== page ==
Short-beaked Common Dolphin
Delphinus delphis

Physical Description

  • Rounded forehead, 40-57 pairs of small, sharp teeth in beak
  • Weight 170 pounds
  • Length 6 feet
  • Males slightly larger than females
  • Relatively large, triangular dorsal fin on back
  • Dark gray on back and forming V on sides, with yellowish tan side panels 
  • A narrow dark stripe runs from the lower jaw to the flipper


  • Cosmopolitan distribution
  • Washington down south to coast of Chile
  • East Coast of Canada to Florida
  • North Pacific north of Hawaii, New Zealand, Tasmania, Southeast Asia
  • All throughout Europe and North Africa, eastern Africa


  • Preferring warm tropical to cool temperate waters
  • Primarily oceanic and offshore waters
  • Often in association with underwater ridges, seamounts, and continental shelves where cold, nutrient-dense bottom water is upwelling


  • Squid, small schooling fish
  • They often swim with schools of tuna and flocks of seabirds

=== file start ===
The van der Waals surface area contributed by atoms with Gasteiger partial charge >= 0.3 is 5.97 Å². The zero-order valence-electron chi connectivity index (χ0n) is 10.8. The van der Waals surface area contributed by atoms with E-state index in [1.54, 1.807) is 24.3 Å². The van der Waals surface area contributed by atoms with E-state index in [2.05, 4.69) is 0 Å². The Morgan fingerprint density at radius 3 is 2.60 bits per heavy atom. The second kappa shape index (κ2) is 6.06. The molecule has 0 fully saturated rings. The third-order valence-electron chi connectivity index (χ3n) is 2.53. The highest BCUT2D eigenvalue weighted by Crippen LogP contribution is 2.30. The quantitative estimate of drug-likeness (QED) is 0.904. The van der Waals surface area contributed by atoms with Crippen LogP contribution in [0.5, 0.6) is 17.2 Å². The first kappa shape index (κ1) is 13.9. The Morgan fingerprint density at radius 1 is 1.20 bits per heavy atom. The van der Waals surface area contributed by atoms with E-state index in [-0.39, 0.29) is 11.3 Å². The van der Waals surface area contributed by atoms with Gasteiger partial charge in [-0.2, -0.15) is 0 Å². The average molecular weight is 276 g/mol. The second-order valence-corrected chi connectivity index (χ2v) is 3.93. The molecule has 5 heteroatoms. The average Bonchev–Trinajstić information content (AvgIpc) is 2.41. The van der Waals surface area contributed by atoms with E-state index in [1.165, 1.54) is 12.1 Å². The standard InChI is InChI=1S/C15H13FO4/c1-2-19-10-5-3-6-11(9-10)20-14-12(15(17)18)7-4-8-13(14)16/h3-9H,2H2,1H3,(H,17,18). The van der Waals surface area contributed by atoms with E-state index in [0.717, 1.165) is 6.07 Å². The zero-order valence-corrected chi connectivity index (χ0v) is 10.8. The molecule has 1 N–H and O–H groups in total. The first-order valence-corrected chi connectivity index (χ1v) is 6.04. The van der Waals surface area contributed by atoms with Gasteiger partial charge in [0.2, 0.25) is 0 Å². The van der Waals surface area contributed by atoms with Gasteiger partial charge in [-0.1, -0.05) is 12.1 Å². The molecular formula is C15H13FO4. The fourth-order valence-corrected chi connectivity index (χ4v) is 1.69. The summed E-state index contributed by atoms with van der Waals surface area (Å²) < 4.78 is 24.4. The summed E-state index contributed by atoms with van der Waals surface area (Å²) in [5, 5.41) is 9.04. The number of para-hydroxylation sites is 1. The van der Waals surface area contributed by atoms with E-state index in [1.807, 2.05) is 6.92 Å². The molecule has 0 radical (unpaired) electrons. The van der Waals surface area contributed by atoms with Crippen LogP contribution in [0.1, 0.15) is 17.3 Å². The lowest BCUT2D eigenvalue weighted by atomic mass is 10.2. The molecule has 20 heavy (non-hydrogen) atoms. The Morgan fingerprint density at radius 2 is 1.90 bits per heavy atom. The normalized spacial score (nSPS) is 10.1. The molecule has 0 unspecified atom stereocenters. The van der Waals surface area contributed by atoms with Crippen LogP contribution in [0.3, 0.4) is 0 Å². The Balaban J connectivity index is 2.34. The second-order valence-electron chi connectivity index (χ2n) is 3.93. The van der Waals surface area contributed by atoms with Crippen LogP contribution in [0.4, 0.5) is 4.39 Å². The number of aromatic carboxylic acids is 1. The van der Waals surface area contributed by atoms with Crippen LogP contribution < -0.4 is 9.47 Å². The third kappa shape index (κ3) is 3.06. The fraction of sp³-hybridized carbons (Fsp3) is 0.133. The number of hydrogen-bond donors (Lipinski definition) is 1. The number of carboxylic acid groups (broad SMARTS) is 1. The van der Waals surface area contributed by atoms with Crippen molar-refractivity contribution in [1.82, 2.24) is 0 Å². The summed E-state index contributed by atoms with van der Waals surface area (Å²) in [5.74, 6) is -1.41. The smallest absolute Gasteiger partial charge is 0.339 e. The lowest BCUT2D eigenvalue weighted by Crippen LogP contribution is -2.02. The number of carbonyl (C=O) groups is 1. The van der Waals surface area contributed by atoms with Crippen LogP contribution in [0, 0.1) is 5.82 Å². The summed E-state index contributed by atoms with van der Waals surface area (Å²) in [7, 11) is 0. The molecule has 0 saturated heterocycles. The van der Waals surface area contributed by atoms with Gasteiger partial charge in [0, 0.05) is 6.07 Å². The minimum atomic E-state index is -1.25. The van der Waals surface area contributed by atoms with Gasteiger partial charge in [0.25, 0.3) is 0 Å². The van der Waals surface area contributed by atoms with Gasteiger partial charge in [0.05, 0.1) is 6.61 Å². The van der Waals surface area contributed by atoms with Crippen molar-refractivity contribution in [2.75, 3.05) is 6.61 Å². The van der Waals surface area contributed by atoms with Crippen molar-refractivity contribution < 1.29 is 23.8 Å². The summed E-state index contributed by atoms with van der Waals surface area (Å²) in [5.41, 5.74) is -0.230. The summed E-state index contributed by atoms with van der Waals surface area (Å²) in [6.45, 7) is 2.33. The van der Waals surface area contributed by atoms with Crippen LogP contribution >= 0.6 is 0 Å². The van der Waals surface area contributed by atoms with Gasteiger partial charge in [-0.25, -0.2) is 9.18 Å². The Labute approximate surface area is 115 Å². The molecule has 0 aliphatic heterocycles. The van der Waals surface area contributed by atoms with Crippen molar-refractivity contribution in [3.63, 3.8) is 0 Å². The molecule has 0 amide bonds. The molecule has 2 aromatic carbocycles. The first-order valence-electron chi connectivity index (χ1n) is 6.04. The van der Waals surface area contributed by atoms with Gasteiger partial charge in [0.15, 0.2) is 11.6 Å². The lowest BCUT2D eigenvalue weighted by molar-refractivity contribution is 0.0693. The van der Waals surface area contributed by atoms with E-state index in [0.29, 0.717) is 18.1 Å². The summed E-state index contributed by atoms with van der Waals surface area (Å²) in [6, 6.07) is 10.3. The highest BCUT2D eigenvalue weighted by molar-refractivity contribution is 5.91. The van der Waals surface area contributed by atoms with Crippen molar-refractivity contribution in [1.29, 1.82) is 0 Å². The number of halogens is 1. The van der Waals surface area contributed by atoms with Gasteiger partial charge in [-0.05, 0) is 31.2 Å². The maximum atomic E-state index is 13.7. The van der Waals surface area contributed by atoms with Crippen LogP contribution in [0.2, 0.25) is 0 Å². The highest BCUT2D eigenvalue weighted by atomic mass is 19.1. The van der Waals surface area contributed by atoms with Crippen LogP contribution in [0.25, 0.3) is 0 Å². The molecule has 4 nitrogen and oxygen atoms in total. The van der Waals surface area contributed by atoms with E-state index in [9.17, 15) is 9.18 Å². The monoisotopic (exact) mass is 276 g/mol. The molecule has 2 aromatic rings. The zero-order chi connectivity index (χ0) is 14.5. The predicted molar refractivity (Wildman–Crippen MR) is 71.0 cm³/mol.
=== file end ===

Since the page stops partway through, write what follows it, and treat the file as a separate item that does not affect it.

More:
• Common Dolphins’ natural predators are larger sharks, like bull sharks and Great Whites
  • Common dolphins are hunted for meat and oil in Russia, Japan, and countries around the Black Sea and Mediterrannean Sea

Interesting Facts

  • Common dolphins are called common because they are some of the most abundant marine mammals on earth
  • They are sometimes found swimming in pods of over 3000 individuals
  • They are very active at the surface, somersaulting and leaping out of the water

Sources: Voices in the Sea; NOAA Fisheries;

Photo: Thomas A. Blackman

To hear a common dolphin’s call and see videos of them swimming, visit Voices in the Sea, a collaboration between the Pacific Life Foundation and Scripps Institution of Oceanography. 

Want to see common dolphins in person? Go whale watching with Birch Aquarium and Flagship Cruises! Common dolphins are almost always spotted on the tours!

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